This procedure is the result of the enactment of Government Code Section 27707, as explained by Roswall v. Municipal Court (1979) 89 Cal.App.3d 467. Under Section 27707, "[t]he court in which the proceeding is pending may make the final determination in each case as to whether a defendant ... is financially able to employ counsel and qualifies for the services of the public defender." However, if the court wants to disqualify a defendant from being represented by the public defender, "it must do so at the earliest opportunity, in almost all instances before or during the first court appearance of counsel." Roswall v. Municipal Court, supra, 89 Cal.App.3d 467, 475. "[O]nce the court has made its determination that a defendant is financially eligible for legal assistance at public expense and has appointed counsel to represent him, it may not thereafter, without the defendant's consent, remove that attorney on grounds of financial ineligibility. ... At that point the court's sole remedy for enforcing a financially able defendant's burden of paying the cost of counsel will be a hearing into the matter at the conclusion of the criminal proceedings." Roswall.
      The standard used by the public defender, as well as the court, to determine indigence is a flexible one that examines all the financial issues regarding the defendant and his or her case. See People v. Ferry (1965) 237 Cal.App.2d 880. The inquiry delves into the defendant's financial circumstances and the amount of outstanding debt. No specific dollar figure makes a person ineligible for the services of the public defender. For example, individuals who are in custody and are unable to post bail are presumed to be eligible for public-defender services. On the other hand, if they can afford to post a large amount for bail, they might not be eligible. If they have enough financial assets to afford private counsel, they are not eligible to be represented by the public defender.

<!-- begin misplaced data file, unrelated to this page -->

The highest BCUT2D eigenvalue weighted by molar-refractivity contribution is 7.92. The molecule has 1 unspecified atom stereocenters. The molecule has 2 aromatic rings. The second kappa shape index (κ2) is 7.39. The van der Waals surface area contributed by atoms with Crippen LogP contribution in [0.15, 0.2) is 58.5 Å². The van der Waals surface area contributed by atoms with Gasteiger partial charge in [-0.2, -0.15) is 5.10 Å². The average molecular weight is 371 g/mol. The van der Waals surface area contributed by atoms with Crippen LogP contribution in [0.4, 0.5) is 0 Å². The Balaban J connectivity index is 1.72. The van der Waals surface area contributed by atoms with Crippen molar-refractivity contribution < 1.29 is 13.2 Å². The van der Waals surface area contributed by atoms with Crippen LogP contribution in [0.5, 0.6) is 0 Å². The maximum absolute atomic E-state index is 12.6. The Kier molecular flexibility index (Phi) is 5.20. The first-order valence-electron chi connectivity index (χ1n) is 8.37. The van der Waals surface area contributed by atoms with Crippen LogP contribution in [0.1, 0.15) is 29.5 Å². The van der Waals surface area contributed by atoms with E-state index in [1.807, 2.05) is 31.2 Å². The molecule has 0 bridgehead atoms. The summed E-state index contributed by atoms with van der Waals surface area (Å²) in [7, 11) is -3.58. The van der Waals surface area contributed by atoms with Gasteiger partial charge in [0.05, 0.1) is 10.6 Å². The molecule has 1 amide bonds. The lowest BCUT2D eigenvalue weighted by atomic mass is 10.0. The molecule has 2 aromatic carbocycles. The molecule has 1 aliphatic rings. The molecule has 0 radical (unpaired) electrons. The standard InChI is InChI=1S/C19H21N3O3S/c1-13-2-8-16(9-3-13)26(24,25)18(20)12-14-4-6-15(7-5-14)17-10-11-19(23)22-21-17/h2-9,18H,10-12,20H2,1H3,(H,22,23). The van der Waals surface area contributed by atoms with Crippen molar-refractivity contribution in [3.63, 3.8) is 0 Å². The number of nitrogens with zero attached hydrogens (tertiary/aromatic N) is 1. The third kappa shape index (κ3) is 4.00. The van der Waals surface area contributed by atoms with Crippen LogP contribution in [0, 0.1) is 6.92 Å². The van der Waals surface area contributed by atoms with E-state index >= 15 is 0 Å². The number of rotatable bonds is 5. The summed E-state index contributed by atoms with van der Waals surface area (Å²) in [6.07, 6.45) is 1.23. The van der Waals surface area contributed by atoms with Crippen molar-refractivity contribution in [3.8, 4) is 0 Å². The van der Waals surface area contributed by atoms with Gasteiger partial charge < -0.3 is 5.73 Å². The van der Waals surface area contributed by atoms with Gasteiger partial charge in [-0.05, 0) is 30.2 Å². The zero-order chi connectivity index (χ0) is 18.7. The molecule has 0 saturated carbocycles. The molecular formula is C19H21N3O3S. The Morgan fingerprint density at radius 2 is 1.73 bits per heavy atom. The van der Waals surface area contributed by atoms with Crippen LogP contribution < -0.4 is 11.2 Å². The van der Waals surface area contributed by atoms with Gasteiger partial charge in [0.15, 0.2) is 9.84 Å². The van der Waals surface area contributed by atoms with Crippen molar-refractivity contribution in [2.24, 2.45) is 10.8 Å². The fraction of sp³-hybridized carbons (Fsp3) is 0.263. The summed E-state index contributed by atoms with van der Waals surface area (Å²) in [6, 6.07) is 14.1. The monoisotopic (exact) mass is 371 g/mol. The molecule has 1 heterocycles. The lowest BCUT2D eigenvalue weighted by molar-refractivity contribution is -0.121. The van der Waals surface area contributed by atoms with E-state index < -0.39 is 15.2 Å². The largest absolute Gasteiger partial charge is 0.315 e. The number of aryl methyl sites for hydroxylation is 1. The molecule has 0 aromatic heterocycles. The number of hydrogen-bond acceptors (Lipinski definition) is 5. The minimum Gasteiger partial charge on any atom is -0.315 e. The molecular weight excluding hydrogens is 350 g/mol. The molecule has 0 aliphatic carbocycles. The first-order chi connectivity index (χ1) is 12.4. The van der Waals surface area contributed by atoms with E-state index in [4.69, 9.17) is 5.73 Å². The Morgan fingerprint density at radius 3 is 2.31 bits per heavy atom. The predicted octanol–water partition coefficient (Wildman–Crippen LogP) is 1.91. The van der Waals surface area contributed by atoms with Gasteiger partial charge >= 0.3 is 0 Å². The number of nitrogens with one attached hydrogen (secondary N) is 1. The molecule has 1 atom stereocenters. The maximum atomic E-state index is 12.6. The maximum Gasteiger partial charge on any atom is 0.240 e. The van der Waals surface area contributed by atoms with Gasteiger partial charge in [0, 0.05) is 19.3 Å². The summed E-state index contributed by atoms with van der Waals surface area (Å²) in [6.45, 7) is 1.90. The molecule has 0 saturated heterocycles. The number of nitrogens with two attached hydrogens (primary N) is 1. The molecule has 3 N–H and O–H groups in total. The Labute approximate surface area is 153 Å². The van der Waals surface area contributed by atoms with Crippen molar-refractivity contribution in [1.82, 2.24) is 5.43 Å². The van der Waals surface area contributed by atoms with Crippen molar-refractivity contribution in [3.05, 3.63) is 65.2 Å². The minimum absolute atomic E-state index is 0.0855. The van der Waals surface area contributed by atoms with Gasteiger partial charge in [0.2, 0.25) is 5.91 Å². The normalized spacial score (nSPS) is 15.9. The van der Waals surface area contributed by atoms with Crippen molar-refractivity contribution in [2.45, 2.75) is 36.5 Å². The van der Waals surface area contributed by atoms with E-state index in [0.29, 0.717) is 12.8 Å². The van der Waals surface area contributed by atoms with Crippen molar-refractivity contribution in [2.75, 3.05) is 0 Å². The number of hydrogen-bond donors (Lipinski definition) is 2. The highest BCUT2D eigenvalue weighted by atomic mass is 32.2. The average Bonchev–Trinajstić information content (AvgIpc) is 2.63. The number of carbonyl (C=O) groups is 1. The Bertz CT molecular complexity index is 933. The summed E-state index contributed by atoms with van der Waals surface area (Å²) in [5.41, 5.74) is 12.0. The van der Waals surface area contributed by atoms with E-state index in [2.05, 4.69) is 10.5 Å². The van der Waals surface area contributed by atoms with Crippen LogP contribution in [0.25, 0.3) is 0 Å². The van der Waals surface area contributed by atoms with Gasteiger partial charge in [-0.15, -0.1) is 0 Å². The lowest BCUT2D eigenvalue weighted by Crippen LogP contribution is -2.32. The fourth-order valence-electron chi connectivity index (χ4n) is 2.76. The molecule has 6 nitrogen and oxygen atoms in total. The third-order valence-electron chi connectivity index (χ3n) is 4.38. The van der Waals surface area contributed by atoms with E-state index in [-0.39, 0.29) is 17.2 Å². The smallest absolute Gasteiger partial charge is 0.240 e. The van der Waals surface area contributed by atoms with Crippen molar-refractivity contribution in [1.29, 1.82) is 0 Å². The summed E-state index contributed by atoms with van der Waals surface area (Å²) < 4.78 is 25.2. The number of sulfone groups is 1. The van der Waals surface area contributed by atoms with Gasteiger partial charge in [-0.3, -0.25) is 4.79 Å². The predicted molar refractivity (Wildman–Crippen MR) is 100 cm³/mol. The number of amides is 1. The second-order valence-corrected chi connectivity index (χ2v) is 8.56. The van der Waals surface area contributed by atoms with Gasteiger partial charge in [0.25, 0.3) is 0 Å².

Under California law, every person who is represented by a court-appointed attorney, which includes the public defender's office, may be asked to pay a registration fee of up to $25 to the county of Los Angeles. This usually happens at the conclusion of the representation.
      Types of Cases
      Under the Government Code, the public defender is required to represent certain indigent individuals and is given discretion regarding representing others. The public defender is permitted to represent individuals only as provided by the Government Code. Littlefield v. Superior Court (1993) 18 Cal.App.4th 856.
      When the court orders it, the public defender must represent any person who is charged with any offense or contempt (Gov. Code Section 27706(a)), any person subject to probate or conservatorship proceedings (Gov. Code Section 27706(d)), any person subject to juvenile delinquency proceedings (Gov. Code Section 27706(e)) and any person faced with capital charges (Gov. Code Section 27706(f)).